I’m looking forward to BBC 2 screening Show Me the Monet from this Monday after organising and supervising the marathon filming sessions over a January weekend.
A film crew filled three of our galleries at the rear of the Walker Art Gallery to film this competition show being screened at 5.15 pm every weekday night from Monday 9 May to Friday 20 May.
In a nutshell it involves artists being grilled about their artworks by three critics – David Lee, Charlotte Mullins and Roy Bolton (pictured left to right). The aim is to be included in an exclusive exhibition at the Royal College of Art, next to London’s Albert Hall.
The show is hosted by Chris Hollins, perhaps better known as a BBC sports presenter and winner of Strictly Come Dancing.
A total of 32 largely unknown but talented artists came to the Walker over the two days. They were first interviewed by Chris before going to the judges with their artworks. After several excruciating minutes of objective criticism the judges gave their verdicts.
Most contestants were philosophical but at least one burst into floods of tears. Ten were successful in getting through to the exhibition.
As I told the critics during a break in filming, this show breaks taboos. Many artists believe passionately that their art should speak for itself.
When we hold the prestigious John Moores exhibition the judges are not even given the artists’ names – the art is judged purely on its merits.
Show Me the Monet also publicises the Walker’s collections. Chris was filmed taking about some of the stunning exhibits including Simone Martini’s Christ Discovered in the Temple and a tiny votive picture painted by a very young Raphael.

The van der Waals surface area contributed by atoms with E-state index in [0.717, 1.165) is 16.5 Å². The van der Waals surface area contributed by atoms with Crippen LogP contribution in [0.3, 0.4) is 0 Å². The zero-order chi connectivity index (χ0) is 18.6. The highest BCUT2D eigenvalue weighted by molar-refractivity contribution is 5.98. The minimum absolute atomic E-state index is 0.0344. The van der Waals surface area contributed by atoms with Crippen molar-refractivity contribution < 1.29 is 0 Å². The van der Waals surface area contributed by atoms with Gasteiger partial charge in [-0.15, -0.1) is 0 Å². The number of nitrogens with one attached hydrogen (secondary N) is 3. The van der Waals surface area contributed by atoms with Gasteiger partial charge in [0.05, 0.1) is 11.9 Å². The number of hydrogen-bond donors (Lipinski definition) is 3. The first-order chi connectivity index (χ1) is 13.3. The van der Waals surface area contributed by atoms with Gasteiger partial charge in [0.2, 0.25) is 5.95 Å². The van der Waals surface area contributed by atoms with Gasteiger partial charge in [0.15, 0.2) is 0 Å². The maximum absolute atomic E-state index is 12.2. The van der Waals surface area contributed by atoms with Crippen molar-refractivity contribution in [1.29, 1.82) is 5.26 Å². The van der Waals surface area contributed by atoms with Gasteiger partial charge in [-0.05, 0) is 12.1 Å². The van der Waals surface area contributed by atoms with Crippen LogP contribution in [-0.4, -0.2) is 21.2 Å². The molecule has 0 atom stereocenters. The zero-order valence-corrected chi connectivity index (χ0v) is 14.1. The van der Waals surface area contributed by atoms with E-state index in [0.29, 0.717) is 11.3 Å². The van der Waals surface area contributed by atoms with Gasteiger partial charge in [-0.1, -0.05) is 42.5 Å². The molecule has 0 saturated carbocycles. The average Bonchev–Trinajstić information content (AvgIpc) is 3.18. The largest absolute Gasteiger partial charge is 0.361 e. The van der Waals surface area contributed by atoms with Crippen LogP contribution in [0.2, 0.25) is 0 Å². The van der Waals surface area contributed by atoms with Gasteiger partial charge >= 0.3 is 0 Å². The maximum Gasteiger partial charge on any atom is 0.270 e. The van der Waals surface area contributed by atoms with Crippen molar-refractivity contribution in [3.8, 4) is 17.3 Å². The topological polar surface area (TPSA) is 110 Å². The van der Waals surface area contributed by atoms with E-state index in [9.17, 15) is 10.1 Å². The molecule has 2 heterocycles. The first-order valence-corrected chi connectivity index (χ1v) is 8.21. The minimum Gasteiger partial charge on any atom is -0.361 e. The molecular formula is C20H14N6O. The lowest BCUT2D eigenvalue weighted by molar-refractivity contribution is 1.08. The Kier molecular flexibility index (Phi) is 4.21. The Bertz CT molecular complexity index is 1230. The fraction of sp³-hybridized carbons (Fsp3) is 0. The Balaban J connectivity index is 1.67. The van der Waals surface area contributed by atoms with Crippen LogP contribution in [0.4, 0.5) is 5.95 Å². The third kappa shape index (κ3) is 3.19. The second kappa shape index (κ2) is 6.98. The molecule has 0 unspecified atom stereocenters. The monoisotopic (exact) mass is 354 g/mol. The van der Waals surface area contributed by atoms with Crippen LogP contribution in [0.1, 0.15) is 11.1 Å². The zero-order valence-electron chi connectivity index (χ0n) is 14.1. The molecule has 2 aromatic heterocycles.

Another feature is the artists being interviewed separately in galleries filled with masterpieces.
I went to the private view at the Royal College of Art in March and was impressed by the exhibition of about 30 works. They were still filming – the series starts at the exhibition with Chris describing how it all came together.
Other sequences were shot in galleries in London and Glasgow – most of the exhibited works were for sale.
This was a great experience for all concerned and hopefully none of the artists were too disappointed about not being included. I predict that this will be a big hit and should go to another series.
It gives a totally new slant on TV’s approach to art – I know of no other show where artists face their critics so directly. It blows away the preciousness and mystique that surrounds some art programmes today.
It also allows the viewer to get into the mind of the artist and see how and why they create works.
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